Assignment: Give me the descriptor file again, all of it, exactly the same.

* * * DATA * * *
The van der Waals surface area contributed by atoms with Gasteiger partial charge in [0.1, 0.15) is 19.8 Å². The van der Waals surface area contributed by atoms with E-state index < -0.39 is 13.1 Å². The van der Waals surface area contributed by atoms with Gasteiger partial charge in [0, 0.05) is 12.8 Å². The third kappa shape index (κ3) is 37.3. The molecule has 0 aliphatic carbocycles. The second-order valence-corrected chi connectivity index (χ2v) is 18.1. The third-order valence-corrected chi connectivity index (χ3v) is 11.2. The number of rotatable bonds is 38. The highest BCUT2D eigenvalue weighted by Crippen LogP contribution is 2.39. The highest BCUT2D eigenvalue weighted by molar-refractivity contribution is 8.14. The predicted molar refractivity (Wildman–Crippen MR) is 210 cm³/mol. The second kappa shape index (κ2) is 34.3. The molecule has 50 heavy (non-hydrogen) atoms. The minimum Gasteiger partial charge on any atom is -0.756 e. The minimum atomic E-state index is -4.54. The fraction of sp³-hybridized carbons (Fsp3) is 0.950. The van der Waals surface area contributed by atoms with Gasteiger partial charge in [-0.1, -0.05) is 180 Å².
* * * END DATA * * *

The van der Waals surface area contributed by atoms with Gasteiger partial charge in [0.1, 0.15) is 19.8 Å². The van der Waals surface area contributed by atoms with E-state index < -0.39 is 13.1 Å². The van der Waals surface area contributed by atoms with Gasteiger partial charge in [0, 0.05) is 12.8 Å². The third kappa shape index (κ3) is 37.3. The molecule has 0 aliphatic carbocycles. The second-order valence-corrected chi connectivity index (χ2v) is 18.1. The third-order valence-corrected chi connectivity index (χ3v) is 11.2. The number of rotatable bonds is 38. The highest BCUT2D eigenvalue weighted by Crippen LogP contribution is 2.39. The highest BCUT2D eigenvalue weighted by molar-refractivity contribution is 8.14. The predicted molar refractivity (Wildman–Crippen MR) is 210 cm³/mol. The second kappa shape index (κ2) is 34.3. The molecule has 50 heavy (non-hydrogen) atoms. The minimum Gasteiger partial charge on any atom is -0.756 e. The minimum atomic E-state index is -4.54. The fraction of sp³-hybridized carbons (Fsp3) is 0.950. The van der Waals surface area contributed by atoms with Gasteiger partial charge in [-0.1, -0.05) is 180 Å².